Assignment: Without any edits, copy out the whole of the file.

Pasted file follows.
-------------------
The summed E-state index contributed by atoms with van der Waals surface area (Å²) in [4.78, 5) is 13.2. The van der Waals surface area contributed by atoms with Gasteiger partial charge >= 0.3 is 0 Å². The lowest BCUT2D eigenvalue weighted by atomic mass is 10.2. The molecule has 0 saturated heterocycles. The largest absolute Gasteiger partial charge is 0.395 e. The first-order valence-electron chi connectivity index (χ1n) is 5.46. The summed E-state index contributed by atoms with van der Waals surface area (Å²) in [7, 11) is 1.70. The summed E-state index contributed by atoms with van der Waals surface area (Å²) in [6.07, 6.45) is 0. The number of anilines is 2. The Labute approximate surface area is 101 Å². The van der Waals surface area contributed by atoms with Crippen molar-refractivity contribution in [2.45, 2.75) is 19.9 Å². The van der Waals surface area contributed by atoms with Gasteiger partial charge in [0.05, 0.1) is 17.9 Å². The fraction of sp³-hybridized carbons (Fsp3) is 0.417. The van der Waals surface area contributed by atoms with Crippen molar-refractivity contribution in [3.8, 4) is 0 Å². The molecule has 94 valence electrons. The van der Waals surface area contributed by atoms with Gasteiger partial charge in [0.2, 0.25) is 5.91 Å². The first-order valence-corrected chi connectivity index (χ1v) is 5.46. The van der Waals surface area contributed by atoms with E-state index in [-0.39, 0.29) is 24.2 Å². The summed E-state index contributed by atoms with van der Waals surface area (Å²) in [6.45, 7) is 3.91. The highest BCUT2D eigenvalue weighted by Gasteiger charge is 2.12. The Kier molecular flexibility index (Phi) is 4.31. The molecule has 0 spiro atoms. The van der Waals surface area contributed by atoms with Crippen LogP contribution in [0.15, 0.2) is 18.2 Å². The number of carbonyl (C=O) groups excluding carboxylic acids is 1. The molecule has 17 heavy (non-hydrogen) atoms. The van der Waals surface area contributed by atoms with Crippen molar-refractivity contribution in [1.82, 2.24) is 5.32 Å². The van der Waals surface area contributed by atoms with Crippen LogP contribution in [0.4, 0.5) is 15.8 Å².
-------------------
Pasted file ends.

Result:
The summed E-state index contributed by atoms with van der Waals surface area (Å²) in [4.78, 5) is 13.2. The van der Waals surface area contributed by atoms with Gasteiger partial charge >= 0.3 is 0 Å². The lowest BCUT2D eigenvalue weighted by atomic mass is 10.2. The molecule has 0 saturated heterocycles. The largest absolute Gasteiger partial charge is 0.395 e. The first-order valence-electron chi connectivity index (χ1n) is 5.46. The summed E-state index contributed by atoms with van der Waals surface area (Å²) in [7, 11) is 1.70. The summed E-state index contributed by atoms with van der Waals surface area (Å²) in [6.07, 6.45) is 0. The number of anilines is 2. The Labute approximate surface area is 101 Å². The van der Waals surface area contributed by atoms with Crippen molar-refractivity contribution in [2.45, 2.75) is 19.9 Å². The van der Waals surface area contributed by atoms with Gasteiger partial charge in [0.05, 0.1) is 17.9 Å². The fraction of sp³-hybridized carbons (Fsp3) is 0.417. The van der Waals surface area contributed by atoms with Crippen molar-refractivity contribution in [3.8, 4) is 0 Å². The molecule has 94 valence electrons. The van der Waals surface area contributed by atoms with Gasteiger partial charge in [0.2, 0.25) is 5.91 Å². The first-order valence-corrected chi connectivity index (χ1v) is 5.46. The van der Waals surface area contributed by atoms with E-state index in [-0.39, 0.29) is 24.2 Å². The summed E-state index contributed by atoms with van der Waals surface area (Å²) in [6.45, 7) is 3.91. The highest BCUT2D eigenvalue weighted by Gasteiger charge is 2.12. The Kier molecular flexibility index (Phi) is 4.31. The molecule has 0 spiro atoms. The van der Waals surface area contributed by atoms with Crippen LogP contribution in [0.15, 0.2) is 18.2 Å². The number of carbonyl (C=O) groups excluding carboxylic acids is 1. The molecule has 17 heavy (non-hydrogen) atoms. The van der Waals surface area contributed by atoms with Crippen molar-refractivity contribution in [1.82, 2.24) is 5.32 Å². The van der Waals surface area contributed by atoms with Crippen LogP contribution in [0.4, 0.5) is 15.8 Å².